A gigantic fleet of floating rocks, spewed up from an underwater volcano in the Pacific Ocean, floated across the waves for thousands of miles. Eventually, it made it all the way to Australia, then started on a new project: revitalising the world’s largest (and very threatened) coral reef system.
This unlikely chain of events may sound somewhat incredible, but it’s an entirely true story – one that has played out dramatically over the last year, while highlighting the surprising, largely unseen ways in which Earth’s natural environmental systems intersect with one another.
Stranger still, it’s not the first time this has happened. An eruption in 2001 from the same submarine seamount – a nameless volcano, simply dubbed Volcano F or 0403-091, located near the Vavaʻu islands in Tonga – produced a similar rocky flotilla, which also voyaged on the currents to Australia over the space of a year.
When this phenomenon occurs, it creates what’s called a pumice raft – a floating platform composed of countless chunks of buoyant and highly porous volcanic rock.
Each one of these small rocks attracts marine organisms, including algae, barnacles, corals, and more. These tiny travellers end up hitching a ride across the ocean, and they can help seed and replenish endangered coral systems at their ultimate destination: for many, the Great Barrier Reef.
“Each piece of pumice has its own little community that has been transported across the world’s oceans – and we have had trillions of pieces of this pumice floating out there following the eruption,” says geologist Scott Bryan from the Queensland University of Technology in Australia.
“Each piece of pumice is a home, and a vehicle for an organism, and it’s just tremendous. The sheer numbers of individuals and this diversity of species is being transported thousands of kilometres in only a matter of months is really quite phenomenal.”
Bryan knows a thing or two about these pumice migrations. He’s been studying the volcanic rafts for 20 years, investigating the 2001 eruption, its 2019 successor (which started washing up on Australian shores in April), and other underwater eruptions as well.
His most recent study, published last month, examined the 2012 eruption of the Havre Seamount, also in the South Pacific – estimated to be the largest underwater volcano eruption ever recorded, broadly equivalent to the most powerful volcanic eruption on land in the 20th century.
That event produced a gigantic raft of pumice rock that ended up dispersing over an area twice the size of New Zealand – in addition to littering the seafloor with giant chunks of pumice the size of vans.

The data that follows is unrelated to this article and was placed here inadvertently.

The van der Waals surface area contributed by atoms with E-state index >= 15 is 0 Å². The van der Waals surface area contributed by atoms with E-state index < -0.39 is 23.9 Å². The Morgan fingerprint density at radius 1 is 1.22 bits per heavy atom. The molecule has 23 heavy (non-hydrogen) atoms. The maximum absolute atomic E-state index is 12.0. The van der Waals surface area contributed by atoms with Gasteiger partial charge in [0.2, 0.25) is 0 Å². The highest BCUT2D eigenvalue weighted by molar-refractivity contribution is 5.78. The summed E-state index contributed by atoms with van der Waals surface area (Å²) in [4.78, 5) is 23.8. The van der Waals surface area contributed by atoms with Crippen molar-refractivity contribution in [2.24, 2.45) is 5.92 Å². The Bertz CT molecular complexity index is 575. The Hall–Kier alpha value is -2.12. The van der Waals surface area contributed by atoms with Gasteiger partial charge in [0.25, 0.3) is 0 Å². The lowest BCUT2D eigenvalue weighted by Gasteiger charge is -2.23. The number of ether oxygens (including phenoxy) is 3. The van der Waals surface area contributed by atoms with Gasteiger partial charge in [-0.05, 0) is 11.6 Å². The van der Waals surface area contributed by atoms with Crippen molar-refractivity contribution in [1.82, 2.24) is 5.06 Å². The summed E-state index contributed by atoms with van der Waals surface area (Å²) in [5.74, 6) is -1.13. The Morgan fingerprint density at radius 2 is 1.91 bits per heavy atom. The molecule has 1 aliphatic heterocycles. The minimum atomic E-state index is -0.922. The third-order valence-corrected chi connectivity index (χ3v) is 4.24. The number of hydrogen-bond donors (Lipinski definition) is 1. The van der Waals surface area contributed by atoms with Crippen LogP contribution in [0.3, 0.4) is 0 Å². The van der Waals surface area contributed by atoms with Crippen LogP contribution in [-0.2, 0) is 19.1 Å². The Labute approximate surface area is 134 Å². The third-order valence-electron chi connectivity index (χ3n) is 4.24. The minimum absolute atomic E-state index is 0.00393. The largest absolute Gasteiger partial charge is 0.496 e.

“We don’t understand why some pumice sinks during the eruption at the location and others can float for many months and years on the world’s oceans,” Bryan says, but further analysis could fill in the gaps.
“This will help us understand the mechanisms and dynamics of these explosive eruptions and understand better why these eruptions produce potentially hazardous pumice rafts.”
Potentially hazardous is right. Last year’s eruption from Volcano F produced some stunning video of what it looks like to sail into these gargantuan rafts, which resemble giant oil slicks, only made of up undulating rocks that seem to go on forever.
These surreal, floating formations aren’t inherently dangerous by themselves, but they could have the potential to damage boats, and can smother coastlines in some circumstances, as another video from this year attests.
For now, though, researchers are hopeful Volcano F’s latest delivery will do some good for the Great Barrier Reef off Australia’s coastline, which is besieged by coral bleaching as the world’s oceans heat up due to climate change.
While the organisms carried on the flotilla of rock can help replenish reef ecosystems, scientists are eager to emphasise they are not a silver bullet.
“Pumice rafts alone won’t help mitigate directly the effects of climate change on the Great Barrier Reef,” Bryan says.
“This is about a boost of new recruits, of new corals and other reef-building organisms, that happens every five years or so. It’s almost like a vitamin shot for the Great Barrier Reef.”
And possibly much further afield too. The 2019 pumice raft – which a year ago measured approximately 20,000 football fields in size – can now be found all the way along the Australian east coast from Townsville in Queensland’s north to northern New South Wales: spreading out over more than 1,300 kilometres of coastline.
It’s a massive dispersion, stemming from a single event far beyond the horizon, and one which serves to remind us of the links between what perhaps only seem like disparate marine ecosystems.
“This shows that the Great Barrier Reef has connections to coral reefs that are thousands of kilometres further east,” Bryan says.
“In terms of the health of the Great Barrier Reef, it’s also important that these distant reefs are taken care of.”
As for Volcano F, it’s been raising its profile in recent years, and in more ways than one. The ongoing eruptions aren’t just attracting attention from scientists – they’re also changing and building up the underwater landscape around the volcano.
Bryan was part of an expedition team that surveyed the site last year, collecting samples and observing what the volcano looks like underneath the waves.
“It’s a volcano that’s getting close to breaching the surface and will become an island in years to come,” Bryan says.
Volcano F was already a great story, but it looks like the next chapter may be even more incredible.